The ancient Britons used rare rock crystals to mark burial sites in Prehistoric times.

Early Neolithic Britons carried rare rock crystals long distances and used them to mark their burial sites, according to groundbreaking new archaeological research.

Evidence of the use of rock crystal – a rare type of perfectly transparent quartz that forms into large hexagonal gems – has occasionally been found at prehistoric sites in the British Isles, but until now very little research has been done on how this material was used. and its possible meaning.

Archaeologists from the University of Manchester worked with experts from Cardiff University and Herefordshire County Council on an excavation at Dorstone Hill in Herefordshire, a mile south of another excavation at Arthur’s Stone. There they studied a 6,000-year-old complex of wooden halls, burial mounds and burial grounds from the Early Neolithic, the time when agriculture first came to Britain.

Examples of larger pieces within the Dorstone Hill assemblage, including cores and pieces with crystal rims | photo N. Overton et al.

In addition to a number of artifacts such as pottery, stone utensils, and cremated bones, they discovered rock crystal that had been carved like flint at the site, but unlike the site, had not been made into tools such as arrowheads or scrapers, but the pieces were collected intentionally and deposited in the mounds. Experts say the material was deposited at the site over many generations, possibly as long as 300 years.

Only a few locations in the British Isles have produced sufficiently large pure crystals of the Dorstone Hill material, the nearest being Snowdonia in north Wales and St David’s Head in south-west Wales; this means that the ancient Britons had to transport the material great distances to reach the site.

Therefore, the researchers speculate that the material may have been used by people to prove their local identity and their connections to other places in the British Isles.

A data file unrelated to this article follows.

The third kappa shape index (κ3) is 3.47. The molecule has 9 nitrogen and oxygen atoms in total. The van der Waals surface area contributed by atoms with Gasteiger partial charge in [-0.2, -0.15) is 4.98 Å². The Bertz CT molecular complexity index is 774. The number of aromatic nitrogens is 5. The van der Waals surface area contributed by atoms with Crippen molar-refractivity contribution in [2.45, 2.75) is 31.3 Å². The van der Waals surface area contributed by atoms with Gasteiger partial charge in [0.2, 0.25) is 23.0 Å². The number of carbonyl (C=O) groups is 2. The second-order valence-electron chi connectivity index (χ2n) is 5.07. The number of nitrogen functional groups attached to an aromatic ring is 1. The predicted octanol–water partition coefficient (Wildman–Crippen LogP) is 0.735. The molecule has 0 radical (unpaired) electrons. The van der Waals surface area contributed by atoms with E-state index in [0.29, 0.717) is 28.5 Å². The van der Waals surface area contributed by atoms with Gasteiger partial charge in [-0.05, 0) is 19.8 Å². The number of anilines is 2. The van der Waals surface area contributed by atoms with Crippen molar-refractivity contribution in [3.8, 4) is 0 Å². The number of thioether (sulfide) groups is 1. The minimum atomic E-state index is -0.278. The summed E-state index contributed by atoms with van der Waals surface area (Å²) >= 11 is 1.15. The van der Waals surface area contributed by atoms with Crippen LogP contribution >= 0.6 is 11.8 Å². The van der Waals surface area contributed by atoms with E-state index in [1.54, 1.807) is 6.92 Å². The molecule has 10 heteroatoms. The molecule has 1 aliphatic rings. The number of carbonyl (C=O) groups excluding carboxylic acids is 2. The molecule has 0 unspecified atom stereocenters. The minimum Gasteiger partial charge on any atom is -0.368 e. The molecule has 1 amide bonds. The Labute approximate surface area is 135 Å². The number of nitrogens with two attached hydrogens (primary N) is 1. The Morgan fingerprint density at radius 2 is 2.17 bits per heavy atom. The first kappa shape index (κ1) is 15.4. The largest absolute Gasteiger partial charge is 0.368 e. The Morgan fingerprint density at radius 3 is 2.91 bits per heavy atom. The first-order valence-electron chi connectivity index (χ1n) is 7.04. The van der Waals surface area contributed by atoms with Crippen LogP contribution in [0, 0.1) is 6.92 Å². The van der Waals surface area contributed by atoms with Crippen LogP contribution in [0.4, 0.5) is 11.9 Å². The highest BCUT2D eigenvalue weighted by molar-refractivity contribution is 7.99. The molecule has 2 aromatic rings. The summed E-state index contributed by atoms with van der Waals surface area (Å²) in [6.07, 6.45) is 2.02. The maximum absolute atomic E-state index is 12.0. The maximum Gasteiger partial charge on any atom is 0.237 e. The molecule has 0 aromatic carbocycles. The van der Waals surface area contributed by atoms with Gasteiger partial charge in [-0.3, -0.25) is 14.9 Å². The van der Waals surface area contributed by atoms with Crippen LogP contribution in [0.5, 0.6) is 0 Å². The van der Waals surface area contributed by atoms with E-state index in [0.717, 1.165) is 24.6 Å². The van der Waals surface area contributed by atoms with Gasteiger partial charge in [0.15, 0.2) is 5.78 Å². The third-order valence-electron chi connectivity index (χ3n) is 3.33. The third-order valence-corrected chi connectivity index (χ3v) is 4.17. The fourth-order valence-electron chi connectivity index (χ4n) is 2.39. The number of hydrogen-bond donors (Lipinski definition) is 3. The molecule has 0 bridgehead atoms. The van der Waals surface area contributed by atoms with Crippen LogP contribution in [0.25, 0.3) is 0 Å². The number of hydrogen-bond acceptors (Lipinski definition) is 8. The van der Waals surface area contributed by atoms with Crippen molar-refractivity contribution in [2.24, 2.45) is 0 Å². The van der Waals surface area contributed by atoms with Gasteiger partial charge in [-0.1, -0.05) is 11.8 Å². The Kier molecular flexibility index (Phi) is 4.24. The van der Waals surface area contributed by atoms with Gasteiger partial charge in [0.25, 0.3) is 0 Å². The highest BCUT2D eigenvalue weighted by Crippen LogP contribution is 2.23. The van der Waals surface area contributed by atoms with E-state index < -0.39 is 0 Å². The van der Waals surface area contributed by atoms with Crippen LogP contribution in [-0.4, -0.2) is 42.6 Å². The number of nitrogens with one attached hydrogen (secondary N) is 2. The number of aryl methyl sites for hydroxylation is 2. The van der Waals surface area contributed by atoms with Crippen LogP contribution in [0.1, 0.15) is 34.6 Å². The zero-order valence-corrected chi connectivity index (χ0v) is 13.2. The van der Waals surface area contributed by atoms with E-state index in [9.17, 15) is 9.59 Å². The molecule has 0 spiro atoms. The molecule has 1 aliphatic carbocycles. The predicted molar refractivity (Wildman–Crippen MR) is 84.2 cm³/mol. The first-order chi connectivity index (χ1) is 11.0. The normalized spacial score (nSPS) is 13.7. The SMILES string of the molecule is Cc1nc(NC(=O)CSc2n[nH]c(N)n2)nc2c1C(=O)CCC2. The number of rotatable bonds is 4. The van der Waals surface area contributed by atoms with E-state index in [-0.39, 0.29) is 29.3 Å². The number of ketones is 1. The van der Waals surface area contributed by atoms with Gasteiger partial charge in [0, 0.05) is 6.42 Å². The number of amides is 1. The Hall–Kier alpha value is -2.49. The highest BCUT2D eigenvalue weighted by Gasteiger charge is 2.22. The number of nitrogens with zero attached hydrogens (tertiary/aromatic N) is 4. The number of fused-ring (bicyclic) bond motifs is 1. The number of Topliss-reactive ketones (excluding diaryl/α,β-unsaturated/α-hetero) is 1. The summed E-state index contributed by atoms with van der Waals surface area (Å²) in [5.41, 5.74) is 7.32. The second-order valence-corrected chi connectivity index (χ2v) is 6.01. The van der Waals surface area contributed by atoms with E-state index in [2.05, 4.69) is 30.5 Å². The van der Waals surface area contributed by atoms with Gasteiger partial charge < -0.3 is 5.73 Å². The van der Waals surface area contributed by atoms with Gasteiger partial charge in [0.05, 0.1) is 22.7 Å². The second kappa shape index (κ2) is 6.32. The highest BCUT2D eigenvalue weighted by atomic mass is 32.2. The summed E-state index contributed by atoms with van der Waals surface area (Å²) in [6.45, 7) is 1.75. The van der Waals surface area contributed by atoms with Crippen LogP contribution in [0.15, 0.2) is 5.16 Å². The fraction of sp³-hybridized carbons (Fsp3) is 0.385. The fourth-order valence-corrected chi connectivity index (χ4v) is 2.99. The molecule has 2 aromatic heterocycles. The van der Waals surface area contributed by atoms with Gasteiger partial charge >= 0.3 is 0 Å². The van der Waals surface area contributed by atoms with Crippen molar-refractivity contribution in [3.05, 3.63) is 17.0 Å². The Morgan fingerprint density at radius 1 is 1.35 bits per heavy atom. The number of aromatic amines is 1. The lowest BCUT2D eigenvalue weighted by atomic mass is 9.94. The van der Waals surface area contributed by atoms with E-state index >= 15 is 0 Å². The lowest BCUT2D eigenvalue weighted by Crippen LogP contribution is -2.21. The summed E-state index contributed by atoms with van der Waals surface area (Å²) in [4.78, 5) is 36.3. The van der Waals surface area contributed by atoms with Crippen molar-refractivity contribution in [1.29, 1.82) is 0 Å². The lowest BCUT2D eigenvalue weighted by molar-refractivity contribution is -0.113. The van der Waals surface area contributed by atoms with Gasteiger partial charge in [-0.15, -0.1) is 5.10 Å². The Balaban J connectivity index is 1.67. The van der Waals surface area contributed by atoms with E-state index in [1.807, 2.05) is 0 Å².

Specimen #017, showing the refractive qualities of a small internal structure within the crystal | photo N. Overton et al.

It was very exciting to find the crystal because it is exceptionally rare; in a time before glass, these perfectly transparent chunks of solid material had to be truly distinctivesaid lead researcher Nick Overton. I was very interested in finding out where the material came from and how people could have worked and used it..

The crystals would have been very unusual in appearance compared to other stones they used, and are extremely distinctive in that they emit light when struck or rubbed, producing small rainbow specks; we maintain that its use would have created memorable moments that united individuals, forged local identities, and connected the living with the dead with whose remains they were deposited..

The researchers plan to study materials found at other sites to find out if people worked with this material in a similar way, in order to uncover local connections and traditions. They also intend to examine the chemical composition of the crystal to find out if they can pinpoint its specific origin.


The University of Manchester | Overton, N., Healey, E., Garcia Rovira, I., Thomas, J., Birchenall, J., Challinor, D., Ray, K. (2022). Not All That Glitters is Gold? Rock Crystal in the Early British Neolithic at Dorstone Hill, Herefordshire, and the Wider British and Irish Context. Cambridge Archaeological Journal, 1-20. doi:10.1017/S0959774322000142